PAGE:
An Australian member of the Islamic State group (IS) says he was convinced to go to Syria to fight after attending “charity banquets” in Australia.
“Back then in Australia, Syria was all over the place, everybody was talking about Syria,” said the man, who gives his name as Jamil Ahmad Shqeir.
“Everybody was really concerned about Syria.
“That’s what influenced me, at the mosque, the speech would move me.
“I have never been to demos in Australia. I went to charity banquets.”
Shqeir told a Syrian television reporter that he was able to easily travel to Syria to join the conflict in its earliest stages.
“A lot of people helped me get in. I didn’t want to sit and watch.”
He said he left Australia for Syria in early 2013.
He fought with another jihadist group, Jabat al Nusra, before joining its rival IS because he agreed with its goal of creating an Islamic caliphate in the region.
“That seduced a lot of people,” he said.
He told Syria’s North Press Agency that Turkish soldiers allowed him to cross the border into Syria because they were opposed to the Assad regime.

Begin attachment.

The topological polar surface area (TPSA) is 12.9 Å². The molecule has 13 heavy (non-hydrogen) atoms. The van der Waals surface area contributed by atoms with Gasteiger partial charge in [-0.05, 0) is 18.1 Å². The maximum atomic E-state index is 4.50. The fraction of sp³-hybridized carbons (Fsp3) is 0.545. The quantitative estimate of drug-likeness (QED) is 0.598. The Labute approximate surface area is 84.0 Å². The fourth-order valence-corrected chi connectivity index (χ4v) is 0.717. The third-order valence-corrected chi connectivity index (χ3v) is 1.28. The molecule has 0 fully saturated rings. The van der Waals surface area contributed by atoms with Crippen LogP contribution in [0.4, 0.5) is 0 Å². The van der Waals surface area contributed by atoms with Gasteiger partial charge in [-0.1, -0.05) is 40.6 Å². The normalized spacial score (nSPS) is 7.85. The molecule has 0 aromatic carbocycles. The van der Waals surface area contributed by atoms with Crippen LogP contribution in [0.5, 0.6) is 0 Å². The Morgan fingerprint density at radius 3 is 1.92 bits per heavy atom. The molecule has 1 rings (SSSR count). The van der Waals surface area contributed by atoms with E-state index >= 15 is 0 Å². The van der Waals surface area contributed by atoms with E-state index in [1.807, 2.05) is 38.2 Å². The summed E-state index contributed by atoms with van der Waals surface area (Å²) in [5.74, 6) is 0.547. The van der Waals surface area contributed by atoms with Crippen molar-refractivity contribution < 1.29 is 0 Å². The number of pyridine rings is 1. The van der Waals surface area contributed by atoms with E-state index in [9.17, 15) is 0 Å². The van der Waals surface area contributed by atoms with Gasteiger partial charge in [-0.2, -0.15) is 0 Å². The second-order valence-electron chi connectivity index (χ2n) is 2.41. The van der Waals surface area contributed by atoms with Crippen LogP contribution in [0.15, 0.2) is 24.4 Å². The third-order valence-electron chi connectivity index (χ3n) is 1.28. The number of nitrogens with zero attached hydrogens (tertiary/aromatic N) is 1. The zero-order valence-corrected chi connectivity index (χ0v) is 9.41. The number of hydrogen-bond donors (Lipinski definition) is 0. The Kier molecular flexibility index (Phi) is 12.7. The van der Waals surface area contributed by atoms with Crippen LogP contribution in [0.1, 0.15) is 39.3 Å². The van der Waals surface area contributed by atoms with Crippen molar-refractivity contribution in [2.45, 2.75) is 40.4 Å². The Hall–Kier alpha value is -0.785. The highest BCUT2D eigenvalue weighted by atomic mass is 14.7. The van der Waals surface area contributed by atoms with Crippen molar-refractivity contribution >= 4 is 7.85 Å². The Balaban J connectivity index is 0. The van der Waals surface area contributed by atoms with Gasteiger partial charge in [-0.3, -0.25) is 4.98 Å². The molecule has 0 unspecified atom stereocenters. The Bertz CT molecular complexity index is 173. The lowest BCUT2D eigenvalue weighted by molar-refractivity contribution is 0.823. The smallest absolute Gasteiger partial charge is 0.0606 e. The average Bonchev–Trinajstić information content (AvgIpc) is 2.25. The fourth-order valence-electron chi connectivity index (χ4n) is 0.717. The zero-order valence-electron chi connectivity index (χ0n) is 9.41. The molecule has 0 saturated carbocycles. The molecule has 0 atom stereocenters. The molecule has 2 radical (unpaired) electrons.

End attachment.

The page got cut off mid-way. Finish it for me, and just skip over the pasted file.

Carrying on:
“They stopped us at the border and checked the car,” he said.
“The guards searched the bags. The Turkish soldiers said ‘if you want to do that to Bashar (al Assad), go ahead'”.
Shqeir said that when IS commanders discovered he spoke English he was assigned to train foreign fighters.
He said he never saw any IS leaders, and didn’t know about the enslavement and rape of Yazidi women and girls.
“I was far from the communities and was far from Yazidi selling. I didn’t know about it, I haven’t bought Yazidi women,” he said.
He is one of at least seven Australian IS members who are being held in Kurdish prisons in north-west Syria.
North Press Agency has released interviews with four fighters.
Unlike the other interviewees, Shqeir never denies fighting with IS.
Also unlike the other Australians, Shqeir also does not ask to be allowed to return home to face punishment.
“I don’t know about punishment in Australia, it’s an embarrassing question,” he said.